air india
Air India will start Kochi-Dubai flights from 11 January 2016, Picture: Air India flight [Representational Image]Reuters

Ailing Air India is likely to turn profitable for the first time in more than four years, helped by a reduction of costs due to a slew of factors like cheaper fuel prices and increased capacity from Dreamliner operations, among others.

The state-owned carrier is expected to post an operating profit of about Rs 6 crore in the current fiscal year, its first since the merger of Indian Airlines into Air India in February 2011.

"The Dreamliners (Boeing 787-800) are helping the company to turnaround it's business in a big way," said Anil Mehta, the Officer on Special Duty (OSD) to the Air India Chairman and Managing Director.

Currently, the national carrier has 21 Boeing 787-800 aircraft and each Dreamliner plane can carry 256 passengers in single flight compared to 195 seat capacity in older aircraft.

"These (Dreamliner) aircraft have reduced our operating costs and increased our operating revenues in recent years... we will post an operating profit in the range of Rs 6 to Rs 7 crore this year," PTI quoted Mehta as saying.

An increase in Dreamliner capacity is enabling Air India to improve its operational efficiencies as the carrier can carry more passengers per flight.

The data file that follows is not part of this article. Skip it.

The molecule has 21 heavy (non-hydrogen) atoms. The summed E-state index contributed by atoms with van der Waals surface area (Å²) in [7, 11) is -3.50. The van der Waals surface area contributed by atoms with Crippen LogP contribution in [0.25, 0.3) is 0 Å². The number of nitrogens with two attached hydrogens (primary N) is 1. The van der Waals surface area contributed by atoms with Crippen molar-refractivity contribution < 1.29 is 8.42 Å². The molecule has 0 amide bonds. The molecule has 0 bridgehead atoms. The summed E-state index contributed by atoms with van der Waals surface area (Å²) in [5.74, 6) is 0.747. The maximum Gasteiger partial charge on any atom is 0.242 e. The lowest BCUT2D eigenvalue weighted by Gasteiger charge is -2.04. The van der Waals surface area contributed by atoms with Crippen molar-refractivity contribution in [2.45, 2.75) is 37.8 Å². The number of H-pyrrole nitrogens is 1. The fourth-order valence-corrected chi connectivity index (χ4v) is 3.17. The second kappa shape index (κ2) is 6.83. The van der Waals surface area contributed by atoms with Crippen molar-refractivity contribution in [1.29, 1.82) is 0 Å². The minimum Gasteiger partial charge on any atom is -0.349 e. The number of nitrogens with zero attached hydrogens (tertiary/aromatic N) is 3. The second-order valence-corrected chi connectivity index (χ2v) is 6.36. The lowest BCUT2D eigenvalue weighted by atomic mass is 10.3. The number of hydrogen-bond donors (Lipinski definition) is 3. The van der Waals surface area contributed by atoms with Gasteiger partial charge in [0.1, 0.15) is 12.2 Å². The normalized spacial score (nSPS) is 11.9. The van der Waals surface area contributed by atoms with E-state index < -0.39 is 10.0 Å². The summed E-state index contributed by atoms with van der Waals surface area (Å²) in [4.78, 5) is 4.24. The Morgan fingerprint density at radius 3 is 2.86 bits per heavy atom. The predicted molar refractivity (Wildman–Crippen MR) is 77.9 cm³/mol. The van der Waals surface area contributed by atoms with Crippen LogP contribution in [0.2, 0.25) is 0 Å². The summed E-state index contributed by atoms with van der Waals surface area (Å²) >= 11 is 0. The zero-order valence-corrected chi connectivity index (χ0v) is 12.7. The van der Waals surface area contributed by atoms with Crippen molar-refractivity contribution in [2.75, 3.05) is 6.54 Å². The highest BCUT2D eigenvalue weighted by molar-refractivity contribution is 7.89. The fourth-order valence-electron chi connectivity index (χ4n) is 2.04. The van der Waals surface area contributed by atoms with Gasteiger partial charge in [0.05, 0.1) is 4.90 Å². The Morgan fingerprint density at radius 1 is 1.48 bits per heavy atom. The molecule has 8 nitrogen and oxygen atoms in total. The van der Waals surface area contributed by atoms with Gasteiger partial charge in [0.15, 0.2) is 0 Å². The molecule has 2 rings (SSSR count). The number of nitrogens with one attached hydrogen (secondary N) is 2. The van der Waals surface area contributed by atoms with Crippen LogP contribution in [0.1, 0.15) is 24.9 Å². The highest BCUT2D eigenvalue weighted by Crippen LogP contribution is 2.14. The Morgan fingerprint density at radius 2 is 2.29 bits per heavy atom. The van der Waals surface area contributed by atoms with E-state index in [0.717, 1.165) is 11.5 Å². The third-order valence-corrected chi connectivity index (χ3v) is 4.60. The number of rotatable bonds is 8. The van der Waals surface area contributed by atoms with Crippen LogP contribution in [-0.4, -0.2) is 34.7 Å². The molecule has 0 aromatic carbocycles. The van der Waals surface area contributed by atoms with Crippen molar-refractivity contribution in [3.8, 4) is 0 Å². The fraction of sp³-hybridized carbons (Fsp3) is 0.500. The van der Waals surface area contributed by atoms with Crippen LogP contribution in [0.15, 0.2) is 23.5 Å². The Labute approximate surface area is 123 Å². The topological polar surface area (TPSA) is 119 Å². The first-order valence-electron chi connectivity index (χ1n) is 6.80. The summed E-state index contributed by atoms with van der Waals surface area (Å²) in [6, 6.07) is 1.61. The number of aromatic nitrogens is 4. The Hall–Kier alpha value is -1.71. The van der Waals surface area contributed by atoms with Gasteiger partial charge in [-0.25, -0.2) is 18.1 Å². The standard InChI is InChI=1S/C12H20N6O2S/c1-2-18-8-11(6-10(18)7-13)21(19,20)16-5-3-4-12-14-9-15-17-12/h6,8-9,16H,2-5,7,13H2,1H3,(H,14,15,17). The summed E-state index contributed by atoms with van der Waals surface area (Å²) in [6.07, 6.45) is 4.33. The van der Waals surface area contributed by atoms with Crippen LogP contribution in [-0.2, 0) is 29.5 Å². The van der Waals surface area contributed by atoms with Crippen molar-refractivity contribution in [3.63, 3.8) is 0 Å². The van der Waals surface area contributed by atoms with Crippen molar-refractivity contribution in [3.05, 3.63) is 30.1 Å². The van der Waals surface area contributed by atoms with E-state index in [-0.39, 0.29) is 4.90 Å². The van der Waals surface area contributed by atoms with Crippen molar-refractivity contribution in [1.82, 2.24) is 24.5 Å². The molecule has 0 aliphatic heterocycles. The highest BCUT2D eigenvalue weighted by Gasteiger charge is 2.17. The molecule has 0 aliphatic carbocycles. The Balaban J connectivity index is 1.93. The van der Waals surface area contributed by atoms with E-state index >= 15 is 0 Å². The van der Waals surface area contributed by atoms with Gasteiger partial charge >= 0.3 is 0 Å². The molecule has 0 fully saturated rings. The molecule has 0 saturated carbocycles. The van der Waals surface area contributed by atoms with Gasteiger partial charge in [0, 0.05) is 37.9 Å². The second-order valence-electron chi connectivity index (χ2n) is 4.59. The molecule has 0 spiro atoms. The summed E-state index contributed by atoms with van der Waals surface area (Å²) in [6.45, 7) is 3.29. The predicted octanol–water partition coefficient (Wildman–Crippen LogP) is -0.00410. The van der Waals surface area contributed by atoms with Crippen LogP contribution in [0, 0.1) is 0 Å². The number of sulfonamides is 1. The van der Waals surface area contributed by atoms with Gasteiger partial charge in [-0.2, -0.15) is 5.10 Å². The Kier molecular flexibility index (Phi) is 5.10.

"Such increase in seat capacity is a decisive factor in this business, as we are now able to take more passengers in single flight," he said.

Besides, the airline has benefitted from falling global crude oil prices just like other carriers such as SpiceJet and Jet Airways, which have cut down their operational costs due to a sharp decline in aviation turbine fuel price (ATF).

"Fuel price is the single largest cost for airlines, especially in India where fuel cost is high. So any drop in fuel cost will benefit the industry significantly," SpiceJet COO Sanjiv Kapoor had said in July.

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